ImageFile = L-selenocysteine-2D-skeletal.png
ImageFile1 = Selenocysteine-3D-vdW.png
IUPACName = L-Selenocysteine
Section1 = Chembox Identifiers
CASNo = 10236-58-5
SMILES = N [C@@H] (C [SeH] )C(O)=O
Section2 = Chembox Properties
Formula = C3H7NO2Se
MolarMass = 168.053 g/mol
Section3 = Chembox Hazards
Selenocysteine is an
amino acidthat is present in several enzymes (for example glutathione peroxidases, tetraiodothyronine 5' deiodinases, thioredoxin reductases, formate dehydrogenases, glycine reductases and some hydrogenases).
The joint nomenclature committee of the
IUPAC/ IUBMBhas officially recommended the three-letter symbol Sec and the one-letter symbol U for selenocysteine. [cite journal| author = IUPAC-IUBMB Joint Commission on Biochemical Nomenclature (JCBN) and Nomenclature Committee of IUBMB (NC-IUBMB) | title = Newsletter 1999 | year = 1999 | journal = European Journal of Biochemistry| volume = 264 | issue = 2 | pages = 607–609 | doi = 10.1046/j.1432-1327.1999.news99.x | url = http://www.chem.qmul.ac.uk/iubmb/newsletter/1999/item3.html | format = reprint, with permission]
Selenocysteine has a structure similar to
cysteine, but with an atom of seleniumtaking the place of the usual sulfur. Proteins that contain one or more selenocysteine residues are called selenoproteins.
Unlike other amino acids present in biological
proteins, Selenocysteine is not coded for directly in the genetic code. Instead, it is encoded in a special way by a UGA codon, which is normally a stop codon. The UGA codon is made to encode selenocysteine by the presence of a SECIS element(SElenoCysteine Insertion Sequence) in the mRNA. The SECIS element is defined by characteristic nucleotide sequences and secondary structure base-pairing patterns. In Bacteria, the SECIS element is located immediately following the UGA codon within the reading frame for the selenoprotein. In archaeaand in eukaryotes, the SECIS element is in the 3' untranslated region (3' UTR) of the mRNA, and can direct multiple UGA codons to encode selenocysteine residues. When cells are grown in the absence of selenium, translation of selenoproteins terminates at the UGA codon, resulting in a truncated, nonfunctional enzyme.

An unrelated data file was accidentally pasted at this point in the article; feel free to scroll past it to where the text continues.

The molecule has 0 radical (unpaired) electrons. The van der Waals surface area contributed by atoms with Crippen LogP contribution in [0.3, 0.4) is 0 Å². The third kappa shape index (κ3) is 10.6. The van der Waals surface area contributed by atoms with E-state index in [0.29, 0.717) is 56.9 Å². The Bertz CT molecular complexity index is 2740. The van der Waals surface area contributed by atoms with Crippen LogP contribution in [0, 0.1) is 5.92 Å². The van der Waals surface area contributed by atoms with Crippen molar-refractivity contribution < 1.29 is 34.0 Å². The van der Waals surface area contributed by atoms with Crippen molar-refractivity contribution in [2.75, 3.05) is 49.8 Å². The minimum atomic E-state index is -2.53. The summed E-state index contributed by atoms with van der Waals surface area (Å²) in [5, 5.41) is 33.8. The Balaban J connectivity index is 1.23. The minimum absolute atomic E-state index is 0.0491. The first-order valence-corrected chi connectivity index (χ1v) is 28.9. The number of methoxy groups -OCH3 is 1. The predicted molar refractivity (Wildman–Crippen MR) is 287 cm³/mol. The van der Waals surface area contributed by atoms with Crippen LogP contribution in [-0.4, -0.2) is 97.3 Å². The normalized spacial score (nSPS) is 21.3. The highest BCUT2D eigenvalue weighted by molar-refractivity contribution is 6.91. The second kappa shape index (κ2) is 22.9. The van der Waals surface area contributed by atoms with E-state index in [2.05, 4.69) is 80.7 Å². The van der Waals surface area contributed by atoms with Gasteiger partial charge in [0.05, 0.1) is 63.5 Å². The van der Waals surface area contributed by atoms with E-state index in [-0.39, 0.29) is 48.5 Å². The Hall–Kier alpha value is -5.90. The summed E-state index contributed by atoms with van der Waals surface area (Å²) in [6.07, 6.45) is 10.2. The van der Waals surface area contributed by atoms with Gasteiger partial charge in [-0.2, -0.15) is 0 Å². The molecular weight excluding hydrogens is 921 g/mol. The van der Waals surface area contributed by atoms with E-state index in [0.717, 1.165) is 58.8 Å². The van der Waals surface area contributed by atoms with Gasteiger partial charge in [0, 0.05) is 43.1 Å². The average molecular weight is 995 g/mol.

Like the other amino acids used by cells, selenocysteine has a specialized
tRNA. The primary and secondary structure of selenocysteine tRNA, tRNA(Sec), differ from those of standard tRNAs in several respects, most notably in having an 8-base (bacteria) or 9-base (eukaryotes) pair acceptor stem, a long variable region arm, and substitutions at several well-conserved base positions. The selenocysteine tRNAs are initially charged with serine by seryl-tRNA ligase, but the resulting Ser-tRNA(Sec) is not used for translation because it is not recognised by the normal translation factor (EF-Tu in bacteria, EF1-alpha in eukaryotes). Rather, the tRNA-bound seryl residue is converted to a selenocysteyl-residue by the pyridoxal phosphate-containing enzyme selenocysteine synthase. Finally, the resulting Sec-tRNA(Sec) is specifically bound to an alternative translational elongation factor (SelB or mSelB) which delivers it in a targeted manner to the ribosomes translating mRNAs for selenoproteins. The specificity of this delivery mechanism is brought about by the presence of an extra protein domain (in bacterial SelB) or an extra subunit (SBP-2 for eukaryotic mSelB) which bind to the corresponding RNA secondary structures formed by the SecIS elements in selenoprotein mRNAs. The SecIS elements of bacterial selenoproteins (as far as analysed) are located within the coding sequences immediately following the UGA codons for selenocysteine, those of Eukarya and Archaea are located in the 3' UTR of the respective mRNAs. In addition, at least one case has been described for an archaeal selenoprotein mRNA containing its SecIS in the 5' UTR.
Pyrrolysine, another amino acid not in the basic set of 20.
* cite journal
author = Boyce E. Cone, Rafael Martin Del Rio, Joe Nathan Davis, and Thressa C. Stadtman
title = Chemical Characterization of the Selenoprotein Component of Clostridial Glycine Reductase: Identification of Selenocysteine as the Organoselenium Moiety
year = 1976
journal = PNAS
volume = 73
issue = 8
pages = 2659–2663
doi = 10.1146/annurev.bi.65.070196.000503
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selenocysteine — An unusual amino acid of proteins, the selenium analogue of cysteine, in which a selenium atom replaces sulphur. Involved in the catalytic mechanism of seleno enzymes such as formate dehydrogenase of E. coli, and mammalian glutathione peroxidase … Dictionary of molecular biology
selenocysteine — noun A naturally occurring amino acid, present in several enzymes, whose structure is that of cysteine but with the sulfur atom replaced by one of selenium … Wiktionary
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Selenium — (pronEng|səˈliniəm) is a chemical element with the atomic number 34, represented by the chemical symbol Se, an atomic mass of 78.96. It is a nonmetal, chemically related to sulfur and tellurium, and rarely occurs in its elemental state in nature … Wikipedia
SECIS element — In biology, the SECIS element (SECIS: selenocysteine insertion sequence ) is an RNA element around 60 nucleotides in length that adopts a stem loop structure. [cite journal | last = Walczak | first = R | coauthors = Westhof E, Carbon P, Krol A |… … Wikipedia